Whenever new breeds of a specific animal are introduced, you run the risk of losing that original breed completely. This was the case with the Bernese Mountain Dog a century or more ago. In fact, many Swiss breeds were being pushed completely out of existence because of new dogs being brought to the Swiss Mountain region. Several people recognized the situation before it was too late and took steps to maintain some pure breeds from several different groups. The Bernese Mountain Dog apparently originated in the Swiss Mountains, though there is little documentation or proof of the exact steps taken to arrive at the breed.
It's named for the Berne canton of Switzerland where the breed was once very common. The Bernese Mountain Dog is a working dog. This canine has been used for a variety of chores, including pulling small carts and working in search and rescue situations. However, it seems that the most common demands on these dogs has been as a protector and herding dog. Their keen smelling ability makes them adept at hunting down predators that could harm a flock. One interesting point about the coloration of this dog is that it tends to be very symmetrical.
The base of the coat is black and typically covers the majority of the dog's body. But there will be a white blaze on the Bernese Mountain Dog's chest with additional rust-colored markings - and those on the left and right sides will match. The American Kennel Club recognizes the breed, but will disqualify a Bernese Mountain Dog for having blue eyes.
Though originally bred to be working dogs, these canines are incredibly adept at several things. For example, their intelligence, willingness to please and ability to learn new things makes them popular as obedience dogs. Those same traits make them excellent as family pets. They may try to herd your children, but they'll also be fiercely protective of them. The Bernese Mountain Dog tends to bond completely with his people, whether that's a single person or an entire family. One thing to remember about these dogs is that their loyalty tends to run very deep.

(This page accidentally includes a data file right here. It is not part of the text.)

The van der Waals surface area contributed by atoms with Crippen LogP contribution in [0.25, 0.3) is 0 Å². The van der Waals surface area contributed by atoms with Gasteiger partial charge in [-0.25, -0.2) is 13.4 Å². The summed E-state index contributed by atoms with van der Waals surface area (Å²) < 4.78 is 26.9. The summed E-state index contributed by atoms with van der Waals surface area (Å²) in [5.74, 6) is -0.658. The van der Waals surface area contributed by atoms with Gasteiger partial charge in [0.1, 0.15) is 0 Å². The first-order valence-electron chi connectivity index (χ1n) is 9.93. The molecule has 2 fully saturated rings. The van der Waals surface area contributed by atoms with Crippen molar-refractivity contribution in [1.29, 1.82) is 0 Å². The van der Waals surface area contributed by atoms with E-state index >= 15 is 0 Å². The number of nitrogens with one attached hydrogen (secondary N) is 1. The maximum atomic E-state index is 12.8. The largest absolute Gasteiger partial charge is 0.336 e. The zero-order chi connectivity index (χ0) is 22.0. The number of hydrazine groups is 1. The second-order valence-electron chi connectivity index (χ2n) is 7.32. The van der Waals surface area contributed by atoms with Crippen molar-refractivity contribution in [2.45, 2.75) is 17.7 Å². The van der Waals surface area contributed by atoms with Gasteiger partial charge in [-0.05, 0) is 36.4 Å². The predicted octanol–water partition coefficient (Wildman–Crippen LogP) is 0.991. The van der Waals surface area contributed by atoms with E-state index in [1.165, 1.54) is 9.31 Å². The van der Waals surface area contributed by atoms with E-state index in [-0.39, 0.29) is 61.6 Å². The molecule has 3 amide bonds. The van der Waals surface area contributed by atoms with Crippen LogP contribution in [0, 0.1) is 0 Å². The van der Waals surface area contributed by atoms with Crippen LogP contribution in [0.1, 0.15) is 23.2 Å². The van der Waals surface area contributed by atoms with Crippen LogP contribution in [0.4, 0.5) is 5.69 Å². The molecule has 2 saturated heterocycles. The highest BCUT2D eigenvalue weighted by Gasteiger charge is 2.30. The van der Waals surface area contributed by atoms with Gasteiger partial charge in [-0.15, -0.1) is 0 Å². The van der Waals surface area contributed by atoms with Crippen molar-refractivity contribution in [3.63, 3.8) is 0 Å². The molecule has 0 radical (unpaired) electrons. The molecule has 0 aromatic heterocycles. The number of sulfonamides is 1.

Once they've bonded with you, it will be very difficult for them to ever love another family if you should not be able to keep them. The Bernese Mountain Dog bonds for life and expects the same from your family. That's not to say that these dogs will be snappish with strangers. If they are socialized well as puppies, they tend to be very accepting of new people and even animals. Remember they were initially bred for herding and needed to be accepting of new animals brought into the flock. If you have a Bernese Mountain Dog that's already approaching adulthood, you may be relieved at the thought that he's soon going to have less energy to burn off.
Don't get your hopes up. Most accounts indicate that these dogs tend to take longer to mature and may retain many of those energetic traits of puppyhood for some time.
For more information on Bernese Mountain Dogs and other Popular, and not-so-popular breeds of dogs, visit The Working Dog Directory